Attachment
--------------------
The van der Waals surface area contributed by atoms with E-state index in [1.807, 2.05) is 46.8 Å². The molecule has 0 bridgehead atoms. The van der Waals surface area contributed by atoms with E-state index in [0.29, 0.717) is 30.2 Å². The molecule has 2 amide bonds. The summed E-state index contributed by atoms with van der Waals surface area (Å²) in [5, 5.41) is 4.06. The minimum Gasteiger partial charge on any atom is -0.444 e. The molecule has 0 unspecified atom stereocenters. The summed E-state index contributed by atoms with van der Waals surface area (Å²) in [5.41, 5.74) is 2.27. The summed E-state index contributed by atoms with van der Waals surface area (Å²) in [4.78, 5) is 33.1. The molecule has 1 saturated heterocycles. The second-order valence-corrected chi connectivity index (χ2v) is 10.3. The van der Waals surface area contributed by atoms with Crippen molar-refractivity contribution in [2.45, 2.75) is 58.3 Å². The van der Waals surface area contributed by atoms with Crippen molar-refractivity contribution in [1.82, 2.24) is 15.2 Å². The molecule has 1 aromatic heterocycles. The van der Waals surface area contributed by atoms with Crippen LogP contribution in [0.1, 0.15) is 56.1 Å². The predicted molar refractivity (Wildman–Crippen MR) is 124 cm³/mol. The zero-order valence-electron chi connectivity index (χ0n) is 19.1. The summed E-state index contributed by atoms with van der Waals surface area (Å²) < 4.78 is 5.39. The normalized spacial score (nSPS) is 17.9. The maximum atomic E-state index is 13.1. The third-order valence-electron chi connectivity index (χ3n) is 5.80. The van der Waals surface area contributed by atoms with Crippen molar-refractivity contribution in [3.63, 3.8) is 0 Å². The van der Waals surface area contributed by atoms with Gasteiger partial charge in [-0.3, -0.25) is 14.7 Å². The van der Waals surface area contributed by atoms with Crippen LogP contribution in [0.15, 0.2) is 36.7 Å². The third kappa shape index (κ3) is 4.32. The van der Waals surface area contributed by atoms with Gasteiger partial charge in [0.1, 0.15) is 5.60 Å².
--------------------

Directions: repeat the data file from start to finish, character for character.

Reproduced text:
The van der Waals surface area contributed by atoms with E-state index in [1.807, 2.05) is 46.8 Å². The molecule has 0 bridgehead atoms. The van der Waals surface area contributed by atoms with E-state index in [0.29, 0.717) is 30.2 Å². The molecule has 2 amide bonds. The summed E-state index contributed by atoms with van der Waals surface area (Å²) in [5, 5.41) is 4.06. The minimum Gasteiger partial charge on any atom is -0.444 e. The molecule has 0 unspecified atom stereocenters. The summed E-state index contributed by atoms with van der Waals surface area (Å²) in [5.41, 5.74) is 2.27. The summed E-state index contributed by atoms with van der Waals surface area (Å²) in [4.78, 5) is 33.1. The molecule has 1 saturated heterocycles. The second-order valence-corrected chi connectivity index (χ2v) is 10.3. The van der Waals surface area contributed by atoms with Crippen molar-refractivity contribution in [2.45, 2.75) is 58.3 Å². The van der Waals surface area contributed by atoms with Crippen molar-refractivity contribution in [1.82, 2.24) is 15.2 Å². The molecule has 1 aromatic heterocycles. The van der Waals surface area contributed by atoms with Crippen LogP contribution in [0.1, 0.15) is 56.1 Å². The predicted molar refractivity (Wildman–Crippen MR) is 124 cm³/mol. The zero-order valence-electron chi connectivity index (χ0n) is 19.1. The summed E-state index contributed by atoms with van der Waals surface area (Å²) < 4.78 is 5.39. The normalized spacial score (nSPS) is 17.9. The maximum atomic E-state index is 13.1. The third-order valence-electron chi connectivity index (χ3n) is 5.80. The van der Waals surface area contributed by atoms with Crippen molar-refractivity contribution in [3.63, 3.8) is 0 Å². The van der Waals surface area contributed by atoms with Gasteiger partial charge in [-0.3, -0.25) is 14.7 Å². The van der Waals surface area contributed by atoms with Crippen LogP contribution in [0.15, 0.2) is 36.7 Å². The third kappa shape index (κ3) is 4.32. The van der Waals surface area contributed by atoms with Gasteiger partial charge in [0.1, 0.15) is 5.60 Å².